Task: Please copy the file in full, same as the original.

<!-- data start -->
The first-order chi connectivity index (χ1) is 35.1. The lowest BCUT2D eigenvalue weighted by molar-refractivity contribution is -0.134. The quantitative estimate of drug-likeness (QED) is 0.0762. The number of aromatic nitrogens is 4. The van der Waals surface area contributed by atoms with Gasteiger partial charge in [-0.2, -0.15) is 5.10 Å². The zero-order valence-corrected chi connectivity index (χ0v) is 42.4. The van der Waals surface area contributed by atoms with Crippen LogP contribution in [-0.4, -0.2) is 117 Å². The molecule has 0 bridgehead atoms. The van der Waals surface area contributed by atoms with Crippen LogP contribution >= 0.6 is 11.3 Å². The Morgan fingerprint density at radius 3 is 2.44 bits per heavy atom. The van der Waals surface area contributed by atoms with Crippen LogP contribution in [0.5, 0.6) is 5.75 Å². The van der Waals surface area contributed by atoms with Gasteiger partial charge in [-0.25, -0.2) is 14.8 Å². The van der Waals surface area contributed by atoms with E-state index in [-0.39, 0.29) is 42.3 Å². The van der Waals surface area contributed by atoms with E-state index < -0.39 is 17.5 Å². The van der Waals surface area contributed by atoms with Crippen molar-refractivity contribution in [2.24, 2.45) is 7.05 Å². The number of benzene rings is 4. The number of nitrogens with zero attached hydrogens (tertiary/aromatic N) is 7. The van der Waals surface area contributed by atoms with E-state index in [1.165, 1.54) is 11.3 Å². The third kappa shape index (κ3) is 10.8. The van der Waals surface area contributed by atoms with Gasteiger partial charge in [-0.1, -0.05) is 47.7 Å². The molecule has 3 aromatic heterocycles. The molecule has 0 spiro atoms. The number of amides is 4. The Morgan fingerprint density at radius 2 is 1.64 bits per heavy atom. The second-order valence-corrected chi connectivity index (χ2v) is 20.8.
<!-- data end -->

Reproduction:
The first-order chi connectivity index (χ1) is 35.1. The lowest BCUT2D eigenvalue weighted by molar-refractivity contribution is -0.134. The quantitative estimate of drug-likeness (QED) is 0.0762. The number of aromatic nitrogens is 4. The van der Waals surface area contributed by atoms with Gasteiger partial charge in [-0.2, -0.15) is 5.10 Å². The zero-order valence-corrected chi connectivity index (χ0v) is 42.4. The van der Waals surface area contributed by atoms with Crippen LogP contribution in [-0.4, -0.2) is 117 Å². The molecule has 0 bridgehead atoms. The van der Waals surface area contributed by atoms with Crippen LogP contribution >= 0.6 is 11.3 Å². The Morgan fingerprint density at radius 3 is 2.44 bits per heavy atom. The van der Waals surface area contributed by atoms with Crippen LogP contribution in [0.5, 0.6) is 5.75 Å². The van der Waals surface area contributed by atoms with Gasteiger partial charge in [-0.25, -0.2) is 14.8 Å². The van der Waals surface area contributed by atoms with E-state index in [-0.39, 0.29) is 42.3 Å². The van der Waals surface area contributed by atoms with E-state index < -0.39 is 17.5 Å². The van der Waals surface area contributed by atoms with Crippen molar-refractivity contribution in [2.24, 2.45) is 7.05 Å². The number of benzene rings is 4. The number of nitrogens with zero attached hydrogens (tertiary/aromatic N) is 7. The van der Waals surface area contributed by atoms with E-state index in [1.165, 1.54) is 11.3 Å². The third kappa shape index (κ3) is 10.8. The van der Waals surface area contributed by atoms with Gasteiger partial charge in [-0.1, -0.05) is 47.7 Å². The molecule has 3 aromatic heterocycles. The molecule has 0 spiro atoms. The number of amides is 4. The Morgan fingerprint density at radius 2 is 1.64 bits per heavy atom. The second-order valence-corrected chi connectivity index (χ2v) is 20.8.